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Med Sci Sports Exerc. 2007 May;39(5):830-5.

Age and gender differences in youth physical activity: does physical maturity matter?

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  • 1College of Kinesiology, University of Saskatchewan, Saskatoon, Saskatchewan, Canada.



To investigate whether observed gender differences in objectively measured physical activity (PA) in children (8-13 yr) are confounded by physical maturity differences.


Four hundred and one children (194 boys and 207 girls) volunteered for this study. An Actigraph accelerometer was used to obtain seven consecutive days of minute-by-minute PA data for each participant. Minutes of moderate to vigorous PA per day (MVPA), continuous minutes of MVPA per day (CMVPA), and minutes of vigorous PA per day (VPA) were derived from the accelerometer data. Age at peak height velocity (APHV), an indicator of somatic maturity, was predicted in all individuals. Gender differences in the PA variables were analyzed using a two-way (gender x age) ANOVA.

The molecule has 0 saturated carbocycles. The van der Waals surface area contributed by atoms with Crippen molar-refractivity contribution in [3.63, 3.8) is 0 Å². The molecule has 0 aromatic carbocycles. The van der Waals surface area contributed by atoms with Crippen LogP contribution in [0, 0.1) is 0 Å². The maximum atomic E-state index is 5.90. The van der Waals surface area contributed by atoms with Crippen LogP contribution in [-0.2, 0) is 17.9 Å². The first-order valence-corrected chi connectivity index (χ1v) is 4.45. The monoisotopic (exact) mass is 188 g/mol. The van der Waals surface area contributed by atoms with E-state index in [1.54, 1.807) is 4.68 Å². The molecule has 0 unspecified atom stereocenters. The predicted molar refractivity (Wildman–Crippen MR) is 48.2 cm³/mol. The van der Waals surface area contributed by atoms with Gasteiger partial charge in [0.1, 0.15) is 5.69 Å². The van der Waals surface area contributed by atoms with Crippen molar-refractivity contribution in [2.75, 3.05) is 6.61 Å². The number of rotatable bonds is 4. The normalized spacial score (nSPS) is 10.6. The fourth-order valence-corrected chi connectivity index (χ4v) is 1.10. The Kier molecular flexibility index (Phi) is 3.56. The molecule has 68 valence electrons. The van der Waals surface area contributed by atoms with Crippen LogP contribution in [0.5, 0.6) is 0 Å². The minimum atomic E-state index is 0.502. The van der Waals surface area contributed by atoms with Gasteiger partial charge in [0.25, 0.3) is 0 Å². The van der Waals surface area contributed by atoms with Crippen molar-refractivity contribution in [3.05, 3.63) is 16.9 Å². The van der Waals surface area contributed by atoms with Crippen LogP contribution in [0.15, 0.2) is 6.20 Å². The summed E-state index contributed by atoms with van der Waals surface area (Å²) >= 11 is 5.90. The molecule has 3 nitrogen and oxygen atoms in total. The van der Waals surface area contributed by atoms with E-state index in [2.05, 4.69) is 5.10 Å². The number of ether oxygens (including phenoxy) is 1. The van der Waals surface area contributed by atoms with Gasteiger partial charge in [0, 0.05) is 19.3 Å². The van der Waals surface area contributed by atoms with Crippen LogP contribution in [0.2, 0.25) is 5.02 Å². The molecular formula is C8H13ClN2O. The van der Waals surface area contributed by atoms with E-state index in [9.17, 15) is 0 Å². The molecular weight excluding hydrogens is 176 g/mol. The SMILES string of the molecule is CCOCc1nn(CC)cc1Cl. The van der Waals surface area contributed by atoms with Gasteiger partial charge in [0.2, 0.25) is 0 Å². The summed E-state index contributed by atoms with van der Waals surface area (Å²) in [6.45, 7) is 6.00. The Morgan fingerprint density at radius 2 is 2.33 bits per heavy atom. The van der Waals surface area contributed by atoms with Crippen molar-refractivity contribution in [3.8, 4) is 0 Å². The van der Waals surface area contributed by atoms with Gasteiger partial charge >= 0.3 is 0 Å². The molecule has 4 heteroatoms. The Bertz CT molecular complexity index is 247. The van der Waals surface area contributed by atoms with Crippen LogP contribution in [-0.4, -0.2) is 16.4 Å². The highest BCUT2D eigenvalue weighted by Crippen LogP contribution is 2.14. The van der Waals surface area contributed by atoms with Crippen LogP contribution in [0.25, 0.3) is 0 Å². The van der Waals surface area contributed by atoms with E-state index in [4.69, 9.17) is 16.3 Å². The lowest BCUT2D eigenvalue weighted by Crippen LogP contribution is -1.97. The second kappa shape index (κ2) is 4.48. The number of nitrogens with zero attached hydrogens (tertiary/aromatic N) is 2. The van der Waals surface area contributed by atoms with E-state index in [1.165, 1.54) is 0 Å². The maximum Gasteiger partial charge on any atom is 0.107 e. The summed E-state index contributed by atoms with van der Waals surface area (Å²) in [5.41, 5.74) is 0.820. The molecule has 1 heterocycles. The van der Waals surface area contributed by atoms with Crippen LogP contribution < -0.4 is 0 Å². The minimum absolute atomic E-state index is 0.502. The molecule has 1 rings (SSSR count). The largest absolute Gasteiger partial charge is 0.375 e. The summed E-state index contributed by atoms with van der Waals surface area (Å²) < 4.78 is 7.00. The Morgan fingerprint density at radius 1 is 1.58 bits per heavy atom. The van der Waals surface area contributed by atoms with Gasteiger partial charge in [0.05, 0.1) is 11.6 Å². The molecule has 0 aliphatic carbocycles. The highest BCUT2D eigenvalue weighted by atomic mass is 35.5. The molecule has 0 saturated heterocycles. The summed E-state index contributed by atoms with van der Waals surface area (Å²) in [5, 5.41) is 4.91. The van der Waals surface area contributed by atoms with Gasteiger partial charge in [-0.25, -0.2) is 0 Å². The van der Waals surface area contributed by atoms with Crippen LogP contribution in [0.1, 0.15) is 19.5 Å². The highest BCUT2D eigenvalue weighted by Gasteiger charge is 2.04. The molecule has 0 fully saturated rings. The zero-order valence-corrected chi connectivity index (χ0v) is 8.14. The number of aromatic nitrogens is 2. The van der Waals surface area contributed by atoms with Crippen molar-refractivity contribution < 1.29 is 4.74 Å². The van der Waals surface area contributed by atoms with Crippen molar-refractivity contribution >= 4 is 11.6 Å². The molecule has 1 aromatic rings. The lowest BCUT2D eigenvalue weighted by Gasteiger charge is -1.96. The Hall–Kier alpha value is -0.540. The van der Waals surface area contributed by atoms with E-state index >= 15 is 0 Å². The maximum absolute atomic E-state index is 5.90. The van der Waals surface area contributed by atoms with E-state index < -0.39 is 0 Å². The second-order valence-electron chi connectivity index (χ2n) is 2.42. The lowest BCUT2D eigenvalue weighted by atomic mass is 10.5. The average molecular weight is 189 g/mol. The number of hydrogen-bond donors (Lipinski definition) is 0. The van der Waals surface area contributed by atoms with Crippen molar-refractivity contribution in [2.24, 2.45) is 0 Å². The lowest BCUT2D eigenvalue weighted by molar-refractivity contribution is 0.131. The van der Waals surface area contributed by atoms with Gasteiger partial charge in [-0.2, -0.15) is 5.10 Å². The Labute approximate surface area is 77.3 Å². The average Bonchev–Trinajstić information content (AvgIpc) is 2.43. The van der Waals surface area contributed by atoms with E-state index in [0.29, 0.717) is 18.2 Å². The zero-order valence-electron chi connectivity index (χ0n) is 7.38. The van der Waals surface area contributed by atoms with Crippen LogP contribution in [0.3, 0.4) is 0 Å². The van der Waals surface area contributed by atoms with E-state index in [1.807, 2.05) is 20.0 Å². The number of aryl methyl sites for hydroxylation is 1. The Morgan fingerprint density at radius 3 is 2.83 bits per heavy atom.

Levels of PA decreased with increasing chronological age in both genders (P < 0.05). When aligned on chronological age, boys had a higher MVPA at 10-13 yr, a higher CMVPA at 9-12 yr, and a higher VPA at 9-13 yr (P < 0.05). When aligned on biological age, PA declined with increasing maturity (P < 0.05); however, gender differences between biological age groups disappeared.


The observed age-related decline in adolescent boys and girls PA is antithetical to public health goals; as such, it is an important area of research. To fully understand gender disparities in PA, consideration must be given to the confounding effects of physical maturity.

[PubMed - indexed for MEDLINE]
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